May 19, 2012

Dissecting the Offshoring of Counterterrorism draft

is wont to happen, the current forms of warfare the United States in engaging
in and preparing for lend themselves easily to misrepresentation and
simplification. As the U.S. appears to wind down the era of large scale
U.S.-led land operations, particularly ones in which the U.S. is bearing the
brunt of combat against insurgencies, the new form of U.S. operations against
non-state actors has unsurprisingly been described in terms such as drone wars
or components of an offshore or counterterrorism strategy, while conventional
platforms and capabilities are viewed in reference to the apparent "pivot
to Asia" and AirSea Battle. However, recent events in Yemen demonstrate
that such these sorts of small war operations, while they have a significant covert
component and often involve the use of remotely piloted aircraft, also involve
boots on the ground and the use of what are often conceived of as conventional
military platforms such as naval and aerial ISR and strike assets.

On Sunday, a U.S. special
forces trainer embedded with Yemeni troops suffered
a serious combat wound
. This came on the heels of a LA
 piece last week which noted that several
dozen U.S. military personnel were on the ground
 in Yemen embedded with Yemeni forces
and assisting with targeting for U.S. strike capabilities. Also notable is a
recent story by David Axe highlighting the work of bloggers who have publicized
the presence of a unit of F-15Es based
out of Djibouti
. All of these developments reveal some uncomfortable truths
about the nature of U.S. power projection.

Firstly, while drones are
undoubtedly a significant portion of U.S. operations in its counterterrorism
campaigns across the Indian Ocean rim, they are but one platform in one prong
of the effort. The phrase "drone war" might be accurate for Pakistan,
where by tacit agreement with the Pakistani government and military the U.S.
has restricted its strike operations to drone activities. But even in Pakistan
the presence of proxy forces such as the Counterterrorism Pursuit Teams and
significant amounts of on-the-ground CIA and JSOC personnel supporting
targeting are a major portion of the campaign. In Yemen and Somalia, where the
U.S. has more flexibility diplomatically and geographically, expansions in
strike campaigns have meant more U.S. forces operating on the ground, as well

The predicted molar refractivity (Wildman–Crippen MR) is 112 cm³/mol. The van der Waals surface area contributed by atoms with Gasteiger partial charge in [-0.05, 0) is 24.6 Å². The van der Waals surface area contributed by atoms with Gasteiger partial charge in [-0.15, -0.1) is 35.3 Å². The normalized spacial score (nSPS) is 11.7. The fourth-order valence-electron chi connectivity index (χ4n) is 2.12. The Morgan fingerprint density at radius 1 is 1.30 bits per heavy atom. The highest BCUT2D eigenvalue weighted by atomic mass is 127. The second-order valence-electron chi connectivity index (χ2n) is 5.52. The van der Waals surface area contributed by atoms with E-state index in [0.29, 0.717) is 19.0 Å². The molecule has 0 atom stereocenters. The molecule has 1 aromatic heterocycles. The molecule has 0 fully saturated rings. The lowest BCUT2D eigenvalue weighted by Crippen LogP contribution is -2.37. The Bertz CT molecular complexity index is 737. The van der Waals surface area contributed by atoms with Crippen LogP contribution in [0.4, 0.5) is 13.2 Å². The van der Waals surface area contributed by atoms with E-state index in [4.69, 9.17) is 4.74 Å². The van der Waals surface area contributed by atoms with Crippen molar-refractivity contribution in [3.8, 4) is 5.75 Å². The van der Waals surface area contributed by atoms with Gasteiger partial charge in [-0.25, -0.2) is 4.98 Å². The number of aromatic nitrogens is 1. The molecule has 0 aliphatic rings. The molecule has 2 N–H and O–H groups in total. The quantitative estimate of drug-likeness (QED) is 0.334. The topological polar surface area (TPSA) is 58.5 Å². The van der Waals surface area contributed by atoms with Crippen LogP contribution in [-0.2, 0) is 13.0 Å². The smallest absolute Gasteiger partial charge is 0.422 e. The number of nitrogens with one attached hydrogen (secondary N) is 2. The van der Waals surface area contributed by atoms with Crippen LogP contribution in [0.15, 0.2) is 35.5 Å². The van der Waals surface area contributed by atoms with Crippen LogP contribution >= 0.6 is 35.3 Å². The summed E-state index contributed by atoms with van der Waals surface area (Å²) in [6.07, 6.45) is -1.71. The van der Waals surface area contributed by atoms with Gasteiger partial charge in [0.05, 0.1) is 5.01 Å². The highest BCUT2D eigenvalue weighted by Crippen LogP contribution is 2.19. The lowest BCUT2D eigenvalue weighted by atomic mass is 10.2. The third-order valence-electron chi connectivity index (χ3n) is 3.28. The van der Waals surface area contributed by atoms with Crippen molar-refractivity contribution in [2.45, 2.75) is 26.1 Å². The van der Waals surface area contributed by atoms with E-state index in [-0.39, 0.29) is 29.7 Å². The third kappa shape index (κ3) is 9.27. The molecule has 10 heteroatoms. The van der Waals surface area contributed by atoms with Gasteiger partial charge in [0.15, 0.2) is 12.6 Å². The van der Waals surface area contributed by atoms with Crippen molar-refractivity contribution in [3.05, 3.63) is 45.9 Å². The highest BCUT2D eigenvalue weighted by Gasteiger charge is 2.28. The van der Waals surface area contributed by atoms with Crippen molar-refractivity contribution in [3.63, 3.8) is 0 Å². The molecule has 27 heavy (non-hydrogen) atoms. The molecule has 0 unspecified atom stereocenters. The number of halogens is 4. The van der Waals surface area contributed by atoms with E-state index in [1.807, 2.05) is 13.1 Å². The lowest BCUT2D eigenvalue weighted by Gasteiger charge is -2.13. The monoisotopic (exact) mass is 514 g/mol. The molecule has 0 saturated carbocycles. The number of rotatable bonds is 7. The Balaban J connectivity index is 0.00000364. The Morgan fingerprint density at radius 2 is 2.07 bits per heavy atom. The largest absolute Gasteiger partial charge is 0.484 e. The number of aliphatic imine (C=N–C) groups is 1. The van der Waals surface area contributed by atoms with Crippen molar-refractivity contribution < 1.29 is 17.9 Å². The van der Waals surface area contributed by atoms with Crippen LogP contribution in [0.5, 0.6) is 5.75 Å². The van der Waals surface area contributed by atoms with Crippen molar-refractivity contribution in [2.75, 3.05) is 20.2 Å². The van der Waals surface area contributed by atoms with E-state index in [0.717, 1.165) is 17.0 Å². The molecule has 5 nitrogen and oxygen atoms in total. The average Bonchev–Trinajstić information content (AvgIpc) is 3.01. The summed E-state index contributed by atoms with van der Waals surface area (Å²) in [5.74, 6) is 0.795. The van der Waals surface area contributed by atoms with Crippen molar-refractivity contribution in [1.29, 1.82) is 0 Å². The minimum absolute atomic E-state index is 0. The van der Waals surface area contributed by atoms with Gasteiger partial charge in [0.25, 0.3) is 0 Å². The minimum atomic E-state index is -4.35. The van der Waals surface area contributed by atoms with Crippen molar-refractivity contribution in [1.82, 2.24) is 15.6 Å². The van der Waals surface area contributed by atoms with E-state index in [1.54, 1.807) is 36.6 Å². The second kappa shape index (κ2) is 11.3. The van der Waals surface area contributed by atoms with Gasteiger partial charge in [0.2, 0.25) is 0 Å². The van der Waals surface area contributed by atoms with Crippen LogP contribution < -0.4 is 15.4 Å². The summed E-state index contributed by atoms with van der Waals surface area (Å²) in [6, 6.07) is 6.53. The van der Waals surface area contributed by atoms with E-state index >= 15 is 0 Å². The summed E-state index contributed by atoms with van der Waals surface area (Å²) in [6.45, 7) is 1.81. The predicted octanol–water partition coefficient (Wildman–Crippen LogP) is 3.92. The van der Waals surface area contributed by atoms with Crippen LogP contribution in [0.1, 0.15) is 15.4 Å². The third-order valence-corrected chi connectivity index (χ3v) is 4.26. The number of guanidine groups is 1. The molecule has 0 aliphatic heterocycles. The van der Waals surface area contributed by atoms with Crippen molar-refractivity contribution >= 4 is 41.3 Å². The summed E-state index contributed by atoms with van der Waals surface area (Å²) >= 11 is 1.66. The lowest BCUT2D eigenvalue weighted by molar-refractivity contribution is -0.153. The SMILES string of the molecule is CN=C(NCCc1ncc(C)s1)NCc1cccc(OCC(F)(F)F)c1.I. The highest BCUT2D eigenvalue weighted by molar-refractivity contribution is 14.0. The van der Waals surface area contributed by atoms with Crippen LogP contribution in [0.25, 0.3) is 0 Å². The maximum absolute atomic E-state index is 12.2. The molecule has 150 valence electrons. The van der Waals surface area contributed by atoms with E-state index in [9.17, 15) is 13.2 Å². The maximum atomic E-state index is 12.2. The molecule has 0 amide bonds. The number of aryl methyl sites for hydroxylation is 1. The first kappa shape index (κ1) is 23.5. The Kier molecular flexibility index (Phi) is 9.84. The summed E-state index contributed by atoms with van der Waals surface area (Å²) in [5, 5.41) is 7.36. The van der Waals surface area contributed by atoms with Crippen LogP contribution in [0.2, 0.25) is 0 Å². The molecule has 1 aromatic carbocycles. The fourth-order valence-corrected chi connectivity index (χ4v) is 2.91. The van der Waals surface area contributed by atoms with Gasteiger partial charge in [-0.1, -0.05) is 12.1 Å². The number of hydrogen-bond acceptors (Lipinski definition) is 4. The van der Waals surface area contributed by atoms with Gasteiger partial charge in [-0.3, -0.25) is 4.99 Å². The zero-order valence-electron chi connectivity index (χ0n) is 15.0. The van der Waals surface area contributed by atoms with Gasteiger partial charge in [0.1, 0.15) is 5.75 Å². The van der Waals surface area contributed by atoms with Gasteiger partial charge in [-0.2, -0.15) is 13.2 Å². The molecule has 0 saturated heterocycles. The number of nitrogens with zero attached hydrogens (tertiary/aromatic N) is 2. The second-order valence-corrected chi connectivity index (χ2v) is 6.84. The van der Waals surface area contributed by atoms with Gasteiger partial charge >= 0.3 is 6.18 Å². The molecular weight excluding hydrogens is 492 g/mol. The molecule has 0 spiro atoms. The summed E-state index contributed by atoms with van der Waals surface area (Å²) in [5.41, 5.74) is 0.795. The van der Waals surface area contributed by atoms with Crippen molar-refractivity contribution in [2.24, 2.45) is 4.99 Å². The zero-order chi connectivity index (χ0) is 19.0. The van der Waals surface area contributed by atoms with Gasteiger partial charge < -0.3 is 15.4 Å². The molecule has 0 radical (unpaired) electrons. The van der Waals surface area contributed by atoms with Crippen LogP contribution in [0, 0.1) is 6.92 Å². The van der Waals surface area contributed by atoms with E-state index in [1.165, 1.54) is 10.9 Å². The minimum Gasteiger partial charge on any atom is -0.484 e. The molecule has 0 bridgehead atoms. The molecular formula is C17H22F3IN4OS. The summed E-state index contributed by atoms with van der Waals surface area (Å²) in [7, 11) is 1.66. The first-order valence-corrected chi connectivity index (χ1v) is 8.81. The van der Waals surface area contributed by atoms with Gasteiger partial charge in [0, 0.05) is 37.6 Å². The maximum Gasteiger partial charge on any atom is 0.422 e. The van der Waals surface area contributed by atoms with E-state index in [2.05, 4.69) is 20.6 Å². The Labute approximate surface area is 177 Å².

as the use of manned aircraft and naval vessels.

Despite the hype, even in
politically sensitive counterterrorism options drones remain but one instrument
in the U.S. arsenal. The primary perceived advantage of drones, that they keep
service members out of harm's way, is really not a significant concern in these
theaters. Pakistan is not in the habit of seriously defending its western
airspace, nor does Yemen or AQAP have the will or capability of imposing
significant military obstacles to U.S. standoff strikes. All these sentiments
hold even more true for Somalia. Indeed, as the crash of the U-28 in Djibouti
recently demonstrated
, pilots of fixed-wing aircraft are at a greater risk
for accidents than they are of being shot down in the Indian Ocean "shadow
wars." And indeed, manned aircraft are frequently employed - AC-130 gunships were frequent
features of U.S. operations in Somalia, along with helicopter gunships
JSOC assets. So too has the U.S. used cruise missiles to strike targets in
Yemen and naval gunfire to support U.S. special operations on the ground in

Ultimately, to a non-state
threat in a conventionally permissive environment, a submarine, frigate, Strike
Eagle or an AC-130 gunship is just as invulnerable as a drone, and offer a
variety of other strike options drones cannot provide. Additionally, the use of
manned aircraft such as the F-15E has likely allowed the U.S. to conduct mysterious
 in support of
Kenya's "Linda Nchi" incursion last fall, or conduct airstrikes which
seemed implausible for Yemen's organizationally beleaguered air force. Nor are
they necessarily significantly more costly. As Winslow Wheeler pointed out in
an excellent
series on the MQ-9 Reaper
, when the cost of the additional infrastructure
on the ground necessary to operate drones is factored in, similar overall
maintenance costs make them fiscally competitive with many manned platforms.

Secondly, offshore strike
campaigns are simply one prong of these so-called shadow wars. Supporting
offshore strike, of course, are personnel on the ground, and often ones acting
in support of foreign partner or proxy forces. As Daveed
Gartenstein-Ross and I noted earlier
, in Somalia, for example, strike